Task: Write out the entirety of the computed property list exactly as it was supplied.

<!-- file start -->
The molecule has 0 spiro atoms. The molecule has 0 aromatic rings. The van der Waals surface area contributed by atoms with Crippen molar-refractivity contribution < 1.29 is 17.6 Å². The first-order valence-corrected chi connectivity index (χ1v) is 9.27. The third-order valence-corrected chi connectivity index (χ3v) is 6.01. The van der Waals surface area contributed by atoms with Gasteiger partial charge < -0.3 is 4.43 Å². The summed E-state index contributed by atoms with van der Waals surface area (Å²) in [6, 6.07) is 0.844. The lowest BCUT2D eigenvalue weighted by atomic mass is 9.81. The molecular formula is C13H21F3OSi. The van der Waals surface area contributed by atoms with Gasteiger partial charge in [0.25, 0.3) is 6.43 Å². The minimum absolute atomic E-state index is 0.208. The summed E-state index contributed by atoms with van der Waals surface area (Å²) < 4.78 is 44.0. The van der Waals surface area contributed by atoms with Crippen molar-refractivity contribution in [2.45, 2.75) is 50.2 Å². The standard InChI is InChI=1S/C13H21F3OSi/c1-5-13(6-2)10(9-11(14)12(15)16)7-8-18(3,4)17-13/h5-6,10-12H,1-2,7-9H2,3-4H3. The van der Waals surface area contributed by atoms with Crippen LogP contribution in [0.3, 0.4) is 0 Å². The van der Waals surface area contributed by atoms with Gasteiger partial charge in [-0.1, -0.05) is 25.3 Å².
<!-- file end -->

The molecule has 0 spiro atoms. The molecule has 0 aromatic rings. The van der Waals surface area contributed by atoms with Crippen molar-refractivity contribution < 1.29 is 17.6 Å². The first-order valence-corrected chi connectivity index (χ1v) is 9.27. The third-order valence-corrected chi connectivity index (χ3v) is 6.01. The van der Waals surface area contributed by atoms with Gasteiger partial charge < -0.3 is 4.43 Å². The summed E-state index contributed by atoms with van der Waals surface area (Å²) in [6, 6.07) is 0.844. The lowest BCUT2D eigenvalue weighted by atomic mass is 9.81. The molecular formula is C13H21F3OSi. The van der Waals surface area contributed by atoms with Gasteiger partial charge in [0.25, 0.3) is 6.43 Å². The minimum absolute atomic E-state index is 0.208. The summed E-state index contributed by atoms with van der Waals surface area (Å²) < 4.78 is 44.0. The van der Waals surface area contributed by atoms with Crippen molar-refractivity contribution in [2.45, 2.75) is 50.2 Å². The standard InChI is InChI=1S/C13H21F3OSi/c1-5-13(6-2)10(9-11(14)12(15)16)7-8-18(3,4)17-13/h5-6,10-12H,1-2,7-9H2,3-4H3. The van der Waals surface area contributed by atoms with Crippen LogP contribution in [0.3, 0.4) is 0 Å². The van der Waals surface area contributed by atoms with Gasteiger partial charge in [-0.1, -0.05) is 25.3 Å².